The finance ministry has asked the banks to review all loans sanctioned under the Pradhan Mantri Mudra Yojana (PMMY or Mudra loan scheme), as the non-performing assets (NPA) have crossed Rs 11,000 crore within three years of the launch of the scheme. The Morning Standard had, quoting an RTI reply, reported on October 21 that PSBs’ NPAs have risen to Rs 11,000 crore by August 3, 2018.
“The Mudra loan scheme has done very well. However, the rising NPAs under the scheme are a matter of concern. It is already three years and there is a need to review how the banks are sanctioning the loans. The (finance) ministry has raised its concern with the banks,” a senior financial ministry official told TMS.
The RBI has already flagged its concerns regarding the bad loans to the government.
As per the government’s own admission, the total disbursements under the scheme stood at Rs 2.53 lakh crore in financial year (FY) 2017-18 as compared to Rs 1.80 lakh crore in FY 2016-17 and Rs 1.37 lakh crore in FY16. More than 4.81 crore micro borrowers have benefited from PMMY during FY 2017-18 and a majority of them has been women and those from weaker sections of the society. Under the scheme launched on April 8, 2015, banks are required to finance micro and small entrepreneurs for up to `10 lakh. Loans can be granted under three categories: up to `50,000 under ‘Shishu’, `50,001-`5 lakh under ‘Kishore’ and `5,00,001-`10 lakh under ‘Tarun’ categories. The interest rates on these loans are in the 8-12 per cent range.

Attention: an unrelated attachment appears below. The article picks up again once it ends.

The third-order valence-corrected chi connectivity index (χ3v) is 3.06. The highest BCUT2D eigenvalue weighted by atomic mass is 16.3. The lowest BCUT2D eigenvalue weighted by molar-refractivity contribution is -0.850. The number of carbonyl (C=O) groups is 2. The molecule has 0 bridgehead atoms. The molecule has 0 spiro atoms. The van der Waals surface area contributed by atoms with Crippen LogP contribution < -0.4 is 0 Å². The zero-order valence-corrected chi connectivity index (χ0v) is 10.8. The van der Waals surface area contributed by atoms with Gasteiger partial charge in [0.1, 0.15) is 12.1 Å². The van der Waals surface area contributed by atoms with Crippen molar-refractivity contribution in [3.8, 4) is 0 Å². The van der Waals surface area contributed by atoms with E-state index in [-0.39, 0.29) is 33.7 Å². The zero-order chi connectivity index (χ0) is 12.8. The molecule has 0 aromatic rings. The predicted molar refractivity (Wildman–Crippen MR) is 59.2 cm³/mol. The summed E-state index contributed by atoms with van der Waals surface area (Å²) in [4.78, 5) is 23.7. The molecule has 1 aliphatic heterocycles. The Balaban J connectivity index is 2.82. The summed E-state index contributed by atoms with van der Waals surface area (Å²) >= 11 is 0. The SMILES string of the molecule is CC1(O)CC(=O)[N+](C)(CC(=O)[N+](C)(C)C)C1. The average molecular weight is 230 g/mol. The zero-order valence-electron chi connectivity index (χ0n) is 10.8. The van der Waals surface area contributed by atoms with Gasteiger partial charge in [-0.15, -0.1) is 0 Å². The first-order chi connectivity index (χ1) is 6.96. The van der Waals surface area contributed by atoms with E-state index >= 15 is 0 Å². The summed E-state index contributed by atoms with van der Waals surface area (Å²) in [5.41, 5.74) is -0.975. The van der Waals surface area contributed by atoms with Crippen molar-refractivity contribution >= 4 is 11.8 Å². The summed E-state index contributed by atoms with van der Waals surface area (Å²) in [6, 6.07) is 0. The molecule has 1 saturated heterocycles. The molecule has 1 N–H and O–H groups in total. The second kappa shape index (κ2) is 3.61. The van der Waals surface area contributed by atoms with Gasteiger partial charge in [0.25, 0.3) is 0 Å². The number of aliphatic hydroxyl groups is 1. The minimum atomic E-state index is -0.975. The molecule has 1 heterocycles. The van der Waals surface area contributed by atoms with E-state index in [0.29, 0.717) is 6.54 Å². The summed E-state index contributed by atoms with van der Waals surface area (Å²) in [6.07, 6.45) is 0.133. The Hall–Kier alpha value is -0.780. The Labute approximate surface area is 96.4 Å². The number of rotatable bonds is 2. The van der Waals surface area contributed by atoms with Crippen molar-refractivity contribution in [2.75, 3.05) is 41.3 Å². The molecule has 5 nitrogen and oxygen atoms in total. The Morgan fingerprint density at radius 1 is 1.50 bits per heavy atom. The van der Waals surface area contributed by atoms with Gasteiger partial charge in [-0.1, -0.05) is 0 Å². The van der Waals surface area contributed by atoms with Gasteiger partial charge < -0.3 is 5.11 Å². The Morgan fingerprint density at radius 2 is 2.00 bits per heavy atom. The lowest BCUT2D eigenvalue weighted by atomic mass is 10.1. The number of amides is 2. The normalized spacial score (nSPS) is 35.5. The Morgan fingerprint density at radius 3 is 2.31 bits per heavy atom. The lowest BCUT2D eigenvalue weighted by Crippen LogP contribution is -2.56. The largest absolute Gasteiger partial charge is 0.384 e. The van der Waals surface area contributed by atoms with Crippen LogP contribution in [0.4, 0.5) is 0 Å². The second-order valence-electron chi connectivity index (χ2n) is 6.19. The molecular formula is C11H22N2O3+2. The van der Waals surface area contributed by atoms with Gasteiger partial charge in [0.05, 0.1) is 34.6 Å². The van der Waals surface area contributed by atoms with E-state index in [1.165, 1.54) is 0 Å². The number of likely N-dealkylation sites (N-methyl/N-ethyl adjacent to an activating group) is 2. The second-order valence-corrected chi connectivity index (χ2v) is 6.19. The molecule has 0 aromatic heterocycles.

However, to push the scheme, there had been overemphasis on the banks to meet loan disbursal targets. In the race to meet the target, the credentials of loan-seekers were not being properly verified and in many instances, loans were being given without any collateral or security, making it difficult for banks to go after defaulters.
Apart from Public Sector Banks (PSB), Mudra loans are disbursed also by private banks, microfinance institutions and other Member Lending Institutions.As per the PMMY annual report for 2017-18, NBFCs sanctioned over `27,000 crore of Mudra loans in FY18, three times their target of `9,050 crore. According to a Lok Sabha reply, over 3 crore loans amounting to `1.44 lakh crore have been extended by private sector banks as on December 21, 2018, since the inception of the scheme. The Mudra loan NPAs of PSBs rose from `3,790.35 crore in March 31, 2017, to `7,277.31 crore in March 31, 2018.
What went wrong?
In order to push the scheme, there had been an overemphasis on banks to meet loan disbursal targets. In the race to meet the target, the credentials of loan-seekers were not being properly verified and in many instances, loans were being given without any collateral or security, making it difficult for the banks to go after defaulters.